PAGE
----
Chipotle Mexican Grill (NYSE:CMG) and Panera Bread (NASDAQ:PNRA) are two of the leaders of the popular fast-casual movement. Both restaurant chains are known for having higher-quality food than traditional fast-food competitors, and both have close to 2,000 restaurants.
They also both sport fairly pricey valuations. Shares of Chipotle and Panera each hit new all-time highs this past week. Chipotle stock now trades for about 43 times its expected 2015 earnings, while Panera isn't far behind at 33 times expected 2015 earnings.
However, while the two fast-casual chains have a lot in common, they're not equals from an investing standpoint. Chipotle is a much better bet because of its superior growth and earnings profile.
Growing faster than Panera
Over the past five years, Chipotle's revenue growth trajectory has diverged sharply from that of Panera. Chipotle's revenue has soared by 155%. Panera's five-year revenue growth of 77% isn't too shabby, either -- but it's still just half of the growth Chipotle posted during that period.
The comparison between Chipotle and Panera isn't perfect, because Chipotle does not franchise, whereas Panera has a mix of company-owned and franchised restaurants. But the proportion of company-owned locations has increased slightly at Panera over the past five years, suggesting that total system sales have grown at a somewhat slower rate than revenue for Panera.
Chipotle continues to grow faster than Panera today. In Q2, revenue rose 14.1% year over year on a comparable-restaurant-sales increase of 4.3%. Meanwhile, Panera's revenue rose 7.2% on a 2.4% comparable-sales increase at company-owned locations.
New location growth is a difference-maker
To be fair, Panera told investors this past week that comparable sales growth has accelerated in July, with a 4.7% gain at company-owned locations through the first 27 days of Q3. By contrast, there's a good chance that Chipotle's comp sales growth will decelerate sequentially in Q3, as it surpassed a significant price increase from 2014 last quarter.
However, even if Panera beats Chipotle in comparable-sales growth this quarter, it will lag in terms of total revenue growth. That's because Chipotle is adding restaurants at a much quicker pace.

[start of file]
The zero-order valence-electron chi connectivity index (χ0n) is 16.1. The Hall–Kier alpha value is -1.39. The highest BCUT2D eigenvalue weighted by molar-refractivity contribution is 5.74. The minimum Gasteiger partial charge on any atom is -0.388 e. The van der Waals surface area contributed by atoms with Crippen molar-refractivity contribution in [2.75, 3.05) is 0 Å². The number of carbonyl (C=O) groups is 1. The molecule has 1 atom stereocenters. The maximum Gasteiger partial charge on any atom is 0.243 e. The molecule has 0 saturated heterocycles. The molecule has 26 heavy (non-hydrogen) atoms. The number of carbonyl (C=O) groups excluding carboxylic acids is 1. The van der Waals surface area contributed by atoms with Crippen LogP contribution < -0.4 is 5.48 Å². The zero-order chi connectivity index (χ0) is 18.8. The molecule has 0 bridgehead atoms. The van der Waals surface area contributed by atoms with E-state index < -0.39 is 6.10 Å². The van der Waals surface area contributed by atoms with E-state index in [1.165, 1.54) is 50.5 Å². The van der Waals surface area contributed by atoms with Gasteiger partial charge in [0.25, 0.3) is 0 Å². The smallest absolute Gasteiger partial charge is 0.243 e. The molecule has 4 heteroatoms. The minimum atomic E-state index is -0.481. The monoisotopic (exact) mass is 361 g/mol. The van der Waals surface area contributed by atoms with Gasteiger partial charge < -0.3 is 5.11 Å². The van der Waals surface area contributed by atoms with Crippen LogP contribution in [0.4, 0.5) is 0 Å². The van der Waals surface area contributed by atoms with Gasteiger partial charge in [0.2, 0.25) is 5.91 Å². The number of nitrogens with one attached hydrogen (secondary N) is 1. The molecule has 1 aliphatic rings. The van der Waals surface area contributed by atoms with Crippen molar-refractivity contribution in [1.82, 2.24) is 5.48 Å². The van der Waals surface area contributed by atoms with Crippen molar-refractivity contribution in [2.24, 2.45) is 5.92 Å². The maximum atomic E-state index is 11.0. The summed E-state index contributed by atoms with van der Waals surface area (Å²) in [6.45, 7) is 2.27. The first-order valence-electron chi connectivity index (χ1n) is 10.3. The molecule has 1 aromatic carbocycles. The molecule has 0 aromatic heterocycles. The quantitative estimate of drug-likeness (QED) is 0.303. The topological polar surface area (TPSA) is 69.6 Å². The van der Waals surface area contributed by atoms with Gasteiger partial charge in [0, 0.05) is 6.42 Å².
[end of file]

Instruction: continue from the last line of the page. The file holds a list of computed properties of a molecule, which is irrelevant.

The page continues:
On Chipotle's recent earnings call, management told investors that the chain will probably end the year at or above the high end of its guidance for opening 190 to 205 new restaurants. By contrast, Panera plans to open 105 to 115 new locations systemwide. Chipotle is thus expanding its footprint at almost twice the rate of Panera, and it's on pace to overtake Panera in terms of systemwide restaurant count by the end of 2015.
This trend is likely to continue for the foreseeable future. Chipotle is still far from saturating the market and could potentially more than double its presence in the U.S. over time. It's also expanding internationally and testing two new restaurant concepts to add to its flagship chain. Panera has solid growth prospects, too, but not to the same extent as Chipotle.
Better on the earnings front, too
Chipotle's significantly higher growth rate is a strong sign that it's a better investment candidate than Panera, despite trading at a pricier earnings multiple.
However, a look at the two companies' earnings profiles seals the deal. In 2014, Panera's operating margin was 10.9%, down from 13% a year earlier. Panera expects its operating margin to decline again in 2015, primarily because of investments in the new Panera 2.0 operating model and higher healthcare costs.
By contrast, Chipotle's operating margin reached 17.3% in 2014, up from 16.6% in 2013. It's on pace to deliver another year of margin expansion in 2015. So not only does Chipotle have a significant margin advantage, but this advantage is also getting bigger over time.
Panera's shaky performance also means that it's not delivering consistent earnings growth. Adjusted EPS increased less than 1% year over year in 2014, and Panera expects EPS to decline in 2015. Analysts forecast that EPS will bounce back in 2016, but only to 3% more than what Panera earned in 2013. By contrast, analysts expect Chipotle to earn nearly twice as much in 2016 as in 2013.
Investors can hope that Panera's EPS growth will strengthen once it makes more progress on implementing the Panera 2.0 initiatives to improve its operations. And Chipotle clearly can't double EPS every three years going forward. However, Chipotle is likely to deliver much higher long-term earnings growth than Panera, making it a much better investment candidate by far.
Adam Levine-Weinberg owns shares of Chipotle Mexican Grill. The Motley Fool recommends Chipotle Mexican Grill and Panera Bread. The Motley Fool owns shares of Chipotle Mexican Grill and Panera Bread. Try any of our Foolish newsletter services free for 30 days. We Fools may not all hold the same opinions, but we all believe that considering a diverse range of insights makes us better investors. The Motley Fool has a disclosure policy.